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What is the cause of the rise in helicopter parenting? There are probably many. But I will say this much. There is just so much judgment out there when it comes to other parents, it is no wonder that so many parents that are really doing their best are struggling with mental health issues. They are in a constant state of anxiety by not believing that they are doing their best. And if they mess up with their kids in any way at all, then they begin to doubt themselves, and the more they doubt themselves, they are at risk for ending up with low-self esteem and depression. 

Therefore, these parents are feeling as if they should do everything ‘perfectly; even if they are doing their best. Doing their best just is not good enough. That means they will become obsessed with only serving them organic food without any preservatives to the point that they will stress themselves out over it. And if that means cooking up healthy meals that require hours and hours in the kitchen is the only way that they will feed their kids, then so be it. Nevermind that this is one example of how perfectionist parents will end up on their way to burning out. Then they will monitor their kids carefully to make sure they don’t sneak unhealthy food from other sources. 

Another risk of being affected by so much judgment is that parents will likely stifle their kids’ development by keeping a careful eye on them all of the time. Therefore, they will end up becoming helicopter parents and that will only cause the kids to resent them in the end. Kids naturally develop and grow, and become independent. They grow into who they are, and if their parents are getting into the way of that, then it not only hurts their development, but it also hurts their relationships with their parents.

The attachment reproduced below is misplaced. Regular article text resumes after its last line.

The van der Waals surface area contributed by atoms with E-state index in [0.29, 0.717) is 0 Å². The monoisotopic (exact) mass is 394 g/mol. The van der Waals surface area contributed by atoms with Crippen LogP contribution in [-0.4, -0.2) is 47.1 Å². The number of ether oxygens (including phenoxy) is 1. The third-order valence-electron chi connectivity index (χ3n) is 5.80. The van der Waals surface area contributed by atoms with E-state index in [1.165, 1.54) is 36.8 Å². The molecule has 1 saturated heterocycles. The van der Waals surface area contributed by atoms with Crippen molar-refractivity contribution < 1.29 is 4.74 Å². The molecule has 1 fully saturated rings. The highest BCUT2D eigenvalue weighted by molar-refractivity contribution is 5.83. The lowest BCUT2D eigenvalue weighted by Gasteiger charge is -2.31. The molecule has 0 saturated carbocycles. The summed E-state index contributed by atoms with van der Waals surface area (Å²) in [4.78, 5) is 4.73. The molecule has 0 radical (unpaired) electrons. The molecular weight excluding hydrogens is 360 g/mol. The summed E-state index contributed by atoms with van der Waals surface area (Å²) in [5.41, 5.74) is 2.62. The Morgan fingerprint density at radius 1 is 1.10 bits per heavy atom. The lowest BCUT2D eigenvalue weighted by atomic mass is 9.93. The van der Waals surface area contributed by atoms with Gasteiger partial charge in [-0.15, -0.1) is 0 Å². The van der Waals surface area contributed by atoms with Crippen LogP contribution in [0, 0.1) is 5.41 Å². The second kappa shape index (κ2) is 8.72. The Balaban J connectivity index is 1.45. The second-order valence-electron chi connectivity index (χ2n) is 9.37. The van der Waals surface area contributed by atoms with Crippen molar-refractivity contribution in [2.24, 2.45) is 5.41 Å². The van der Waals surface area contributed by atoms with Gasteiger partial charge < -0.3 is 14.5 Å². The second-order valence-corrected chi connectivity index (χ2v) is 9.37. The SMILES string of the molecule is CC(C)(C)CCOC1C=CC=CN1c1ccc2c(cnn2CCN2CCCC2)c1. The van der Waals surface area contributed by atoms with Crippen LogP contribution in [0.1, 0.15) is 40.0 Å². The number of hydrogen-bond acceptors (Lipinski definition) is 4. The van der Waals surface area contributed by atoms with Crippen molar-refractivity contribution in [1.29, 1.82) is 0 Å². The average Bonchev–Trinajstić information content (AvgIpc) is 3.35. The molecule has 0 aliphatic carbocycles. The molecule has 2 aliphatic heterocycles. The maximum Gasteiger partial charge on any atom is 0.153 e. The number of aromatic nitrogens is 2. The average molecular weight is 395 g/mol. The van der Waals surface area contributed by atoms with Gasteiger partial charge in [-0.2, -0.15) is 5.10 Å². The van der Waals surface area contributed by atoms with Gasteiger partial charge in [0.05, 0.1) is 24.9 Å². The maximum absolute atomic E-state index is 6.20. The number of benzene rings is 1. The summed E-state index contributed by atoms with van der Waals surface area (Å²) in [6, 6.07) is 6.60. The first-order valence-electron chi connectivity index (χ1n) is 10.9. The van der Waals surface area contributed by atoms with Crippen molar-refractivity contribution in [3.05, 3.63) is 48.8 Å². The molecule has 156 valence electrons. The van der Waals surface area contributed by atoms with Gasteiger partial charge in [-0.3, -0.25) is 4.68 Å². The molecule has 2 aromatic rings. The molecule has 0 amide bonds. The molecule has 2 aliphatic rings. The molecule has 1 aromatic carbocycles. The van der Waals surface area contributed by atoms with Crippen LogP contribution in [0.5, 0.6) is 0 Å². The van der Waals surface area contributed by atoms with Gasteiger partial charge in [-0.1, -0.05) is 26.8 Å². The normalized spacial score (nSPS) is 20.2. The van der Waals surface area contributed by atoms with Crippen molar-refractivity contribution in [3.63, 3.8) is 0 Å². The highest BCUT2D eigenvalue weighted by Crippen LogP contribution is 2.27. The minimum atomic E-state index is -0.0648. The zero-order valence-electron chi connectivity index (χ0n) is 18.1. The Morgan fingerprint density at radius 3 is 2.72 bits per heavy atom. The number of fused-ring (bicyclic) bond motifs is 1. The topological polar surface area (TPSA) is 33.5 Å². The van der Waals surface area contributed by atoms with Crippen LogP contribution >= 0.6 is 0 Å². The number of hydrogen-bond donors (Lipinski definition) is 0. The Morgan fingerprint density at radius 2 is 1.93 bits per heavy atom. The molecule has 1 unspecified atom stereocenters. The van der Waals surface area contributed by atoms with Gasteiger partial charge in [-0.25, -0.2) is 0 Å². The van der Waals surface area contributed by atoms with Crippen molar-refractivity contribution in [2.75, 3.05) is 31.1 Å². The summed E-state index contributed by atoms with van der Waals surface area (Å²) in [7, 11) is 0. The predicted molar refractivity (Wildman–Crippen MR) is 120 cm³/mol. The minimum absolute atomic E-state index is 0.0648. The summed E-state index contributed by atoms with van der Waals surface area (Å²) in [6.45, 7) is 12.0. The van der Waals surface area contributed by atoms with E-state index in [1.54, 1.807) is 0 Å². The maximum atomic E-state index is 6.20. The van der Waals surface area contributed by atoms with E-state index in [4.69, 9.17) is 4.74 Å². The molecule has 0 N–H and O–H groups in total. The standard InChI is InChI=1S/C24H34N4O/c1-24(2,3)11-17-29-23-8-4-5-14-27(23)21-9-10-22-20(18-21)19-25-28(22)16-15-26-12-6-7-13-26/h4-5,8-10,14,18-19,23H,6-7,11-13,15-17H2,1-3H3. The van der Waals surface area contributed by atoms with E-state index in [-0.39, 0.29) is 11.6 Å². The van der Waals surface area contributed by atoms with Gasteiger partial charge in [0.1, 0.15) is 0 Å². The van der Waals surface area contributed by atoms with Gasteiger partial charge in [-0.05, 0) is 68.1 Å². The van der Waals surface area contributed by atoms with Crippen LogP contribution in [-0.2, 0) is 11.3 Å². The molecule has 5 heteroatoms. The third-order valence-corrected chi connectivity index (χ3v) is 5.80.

Helicopter parenting has some benefits but there are many cons associated with it. The parents not only face a lot of extra stress but so do the kids. It would help if there were a lot less judgment and more empathy, and parents may be less hard on themselves for being human and making mistakes. Kids would learn from their own mistakes as they grow and become more well-rounded in the end.  

Parents live in a culture of constant criticism that values anxiety as almost a moral duty. It’s a culture I call the ShouldStorm, and it’s constantly telling parents that if they should be worrying about their kids or they don’t love them enough. If they try to stop worrying so much, parents are told they are at risk of being dangerously neglectful. It’s a scary world out there, says the ShouldStorm, and you should be anxious about your kids.

But another key feature of the ShouldStorm culture is the way it pushes perfectionistic parenting. Parenting should not only be involved, but it should be close to perfect. Everything parents do should be the right thing, because parents who make mistakes might just mess their child up for life. In trying to get it right and avoid risk, parents caught in the ShouldStorm miss the very real risk they are taking instead. That is the risk of derailing their child’s normal developmental progression.

Having observed this in my clinical practice, it was validating to find that these researchers noted the same phenomenon. Segrin and his co-authors wanted to see if parental perfectionism was a contributor to over-parenting the way anxiety is.

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